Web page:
George Cohen doesn't just have to unite the people in the room.
The billion-dollar question is: What's happening inside George Cohen's mediation sessions?
But the real money in this $20-plus billion deal might rest on another issue: What's happening outside?
These negotiators got close to a deal once before, but it fell apart when Halley's Comet, or Garnett's Comet, struck.
George Cohen's challenge, in other words, is not just getting Billy Hunter and David Stern on the same page. That's child's play, in many ways, compared to roping in all those hard-cappers and 53-percenters who haven't been part of the process, but still could derail it.
During a break in yesterday's talks, Cohen told Steven Greenhouse of The New York Times:
Among the important differences between sports negotiations and others, is you have the two parties, the union and team owners, then you have the commissioner representing the league as a third party. And then, behind the scenes, you have a fourth party, the agents who are representing individual players, and they have a voice that is being heard in the process. And then there are the interests of the fans.
And let's not forget strident and influential players, including Dwyane Wade, Kevin Garnett, Paul Pierce and others.
I remember doing the dishes once. My dad was visiting from out of town, and sat nearby as I worked. At some point, though, he offered some direction, some pointer, some advice. Some way I should do a better job washing the dishes.
The kind of thing parents do, even when their kids are adults. If you'd been there, it would not have seemed like a big deal, and I didn't say anything.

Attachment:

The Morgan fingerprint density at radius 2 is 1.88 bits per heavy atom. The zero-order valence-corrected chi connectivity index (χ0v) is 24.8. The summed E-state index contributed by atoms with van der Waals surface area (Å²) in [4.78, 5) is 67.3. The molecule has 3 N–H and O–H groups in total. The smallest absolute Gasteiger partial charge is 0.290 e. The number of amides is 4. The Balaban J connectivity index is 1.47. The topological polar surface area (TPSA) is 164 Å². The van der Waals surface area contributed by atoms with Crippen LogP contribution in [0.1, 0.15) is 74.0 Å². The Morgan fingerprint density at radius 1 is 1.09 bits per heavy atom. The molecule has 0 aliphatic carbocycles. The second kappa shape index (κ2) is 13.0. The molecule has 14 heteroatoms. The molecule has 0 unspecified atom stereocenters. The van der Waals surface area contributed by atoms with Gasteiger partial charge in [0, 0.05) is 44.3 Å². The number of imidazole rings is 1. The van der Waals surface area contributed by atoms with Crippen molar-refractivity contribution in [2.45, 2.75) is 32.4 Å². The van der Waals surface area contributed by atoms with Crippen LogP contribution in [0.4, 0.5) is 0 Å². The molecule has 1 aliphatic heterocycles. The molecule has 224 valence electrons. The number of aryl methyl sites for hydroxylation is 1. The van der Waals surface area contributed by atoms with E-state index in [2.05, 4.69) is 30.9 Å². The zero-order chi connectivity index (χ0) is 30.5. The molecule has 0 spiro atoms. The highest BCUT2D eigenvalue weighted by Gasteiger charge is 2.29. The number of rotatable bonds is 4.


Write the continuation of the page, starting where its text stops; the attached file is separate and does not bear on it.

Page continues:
But I remember clearly thinking: If you want to have some say over this thing, roll up your sleeves, get up out of that chair, and join in.
Or, if you prefer to rest, that's cool, but ... a little respect, please. I'm washing your dishes here, too.
At some point years ago the NBA formed its labor committee, and the union formed its executive committee. People like Derek Fisher, Theo Ratliff, Mo Evans, Matt Bonner, Peter Holt and Glen Taylor signed up. They've been flying all over, putting in very long hours whittling a mountain of conflict into a semblance of an agreement.
It's probably a fantasy -- what room is big enough for all those with a lot at stake? -- but wouldn't it be great if this could be a deal where those people could be left to do their work?
David Stern spoke a while ago of how owners had "fully empowered" the NBA's committee to negotiate on all points. If that power remains in place after Thursday morning's board of governor's meeting, so much the better.
If the players association executive committee can similarly operate with the full faith and confidence of players, including superstars and their agents, well then just maybe George Cohen will be able to work his magic.
But if he's really mediating between parties who are not just divided and strident, but also absent ... it's tough to see how this could get done.